Better yet, after weeks of painful stirrup-less post/sit/two point combos, I finally got to the point where my lower leg stays put throughout my trot work. My inner thighs beefed up and I became intimately acquainted with muscles in my core that I didn’t know I had. Even more surprising, I realized that “heels down!” is really just a sadly lazy and simplistic explanation for “legs down”. I was sabotaging my riding every time I jammed my heels down. Invariably, when I tried to comply with my screaming instructor and flex my ankle, it would tense my entire leg, from my shin muscles to my hamstrings, to my hips. It’s like training a horse to work on the bit. If you want a harmonious connection that doesn’t look forced, you have to work from the right direction-back to front. I cringe as I remember my summer camp horsemanship instructor days, all those times I barked at my campers to jam their heels down as if it were a silver bullet for position.
It’s the same with the rider’s leg position. If you try to work from heel to hips you will end up tense and heavy and fail miserably, because you are focusing your efforts in the wrong direction. As I discovered when I removed my stirrup leathers from my saddle, every thing felt different. I felt where my hip bones and pubic bones should sit on the saddle, and I felt a more pronounced swaying rhythm as I let my lower legs sashay from side to side with the horse’s barrel. I felt how to curl my relaxed legs around his barrel like a wet rag over a cup as I picked up a trot, feeling each hip bone pedal up and down, side to side.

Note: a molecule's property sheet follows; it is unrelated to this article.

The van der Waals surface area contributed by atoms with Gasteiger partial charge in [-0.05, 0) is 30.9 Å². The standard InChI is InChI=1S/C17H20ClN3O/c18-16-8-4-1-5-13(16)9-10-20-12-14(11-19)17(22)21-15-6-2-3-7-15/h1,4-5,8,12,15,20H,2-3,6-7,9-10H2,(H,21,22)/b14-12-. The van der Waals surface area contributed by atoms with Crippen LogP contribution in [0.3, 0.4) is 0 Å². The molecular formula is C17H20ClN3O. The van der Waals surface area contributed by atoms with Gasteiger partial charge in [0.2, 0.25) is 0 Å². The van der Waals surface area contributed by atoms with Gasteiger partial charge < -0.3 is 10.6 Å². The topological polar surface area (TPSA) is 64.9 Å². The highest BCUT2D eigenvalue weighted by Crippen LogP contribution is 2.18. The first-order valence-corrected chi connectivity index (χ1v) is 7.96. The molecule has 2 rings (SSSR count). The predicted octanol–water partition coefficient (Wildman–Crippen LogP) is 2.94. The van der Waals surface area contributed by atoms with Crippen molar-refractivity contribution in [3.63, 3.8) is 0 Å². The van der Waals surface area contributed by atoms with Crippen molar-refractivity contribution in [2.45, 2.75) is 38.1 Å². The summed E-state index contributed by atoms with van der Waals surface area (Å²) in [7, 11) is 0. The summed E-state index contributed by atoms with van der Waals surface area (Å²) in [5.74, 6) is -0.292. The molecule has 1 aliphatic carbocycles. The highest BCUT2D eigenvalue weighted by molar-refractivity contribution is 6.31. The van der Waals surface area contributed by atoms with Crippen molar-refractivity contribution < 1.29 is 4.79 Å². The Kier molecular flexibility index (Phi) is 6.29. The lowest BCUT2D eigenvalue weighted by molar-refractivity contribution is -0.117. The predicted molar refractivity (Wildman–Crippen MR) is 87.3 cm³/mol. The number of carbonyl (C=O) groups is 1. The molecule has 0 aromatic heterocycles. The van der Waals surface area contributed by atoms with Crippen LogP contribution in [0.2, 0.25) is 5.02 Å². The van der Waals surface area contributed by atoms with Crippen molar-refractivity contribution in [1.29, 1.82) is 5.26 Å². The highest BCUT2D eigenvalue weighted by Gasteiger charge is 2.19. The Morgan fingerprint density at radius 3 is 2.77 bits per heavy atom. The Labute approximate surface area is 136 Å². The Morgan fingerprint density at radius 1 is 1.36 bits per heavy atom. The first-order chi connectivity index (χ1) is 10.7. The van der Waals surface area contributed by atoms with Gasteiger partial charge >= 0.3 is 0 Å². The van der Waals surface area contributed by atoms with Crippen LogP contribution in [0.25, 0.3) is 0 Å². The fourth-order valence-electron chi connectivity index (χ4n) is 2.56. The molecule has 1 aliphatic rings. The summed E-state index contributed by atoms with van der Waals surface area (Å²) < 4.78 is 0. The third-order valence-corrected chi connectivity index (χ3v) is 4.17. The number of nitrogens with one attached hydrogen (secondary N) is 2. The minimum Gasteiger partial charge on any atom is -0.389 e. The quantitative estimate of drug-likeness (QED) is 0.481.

Though my position remains far from perfect, I learned a valuable lesson on how to work from my spine to pelvis to groin to ankles. I don’t understand why everyone was so crazed about keeping your heels down even when you are bareback or working with no stirrups. I say let your feet relax–even flop– when you are riding sans stirrups. The Heels Down police are not going to arrest you (well, maybe they will, but don’t listen to them!). Stirrups automatically complement well positioned legs as they do the job of holding your toes upright. There should be no tension and no effort in flexing your ankle beyond what the stirrups produce naturally.
Finally, I just sold my sadly worn old Isabelle Wintec and I am in the process of negotiating price on a lovely used Isabelle Bates saddle. I’ve always dreamed of owning high quality leather tack, but I hope I won’t miss the insane durability of my old Wintec. In the mean time I am riding Cooper in this horrendously uncomfortable crapfest western Abetta saddle, of which the only pro seems to be that it weighs practically nothing and seems to fit Cooper like a dream. It has a wide twist and oddly curved seat that makes me feel like my seat bones are being slowly forced apart like some sadistic medieval torture device and these stiff fenders that refuse to twist enough to allow my feet in the stirrups. I guess this means more no stirrup work until I can finally get my greedy little hands on my new leather dressage throne.
Until then, happy riding! Enjoy the pants off this awesome fall weather!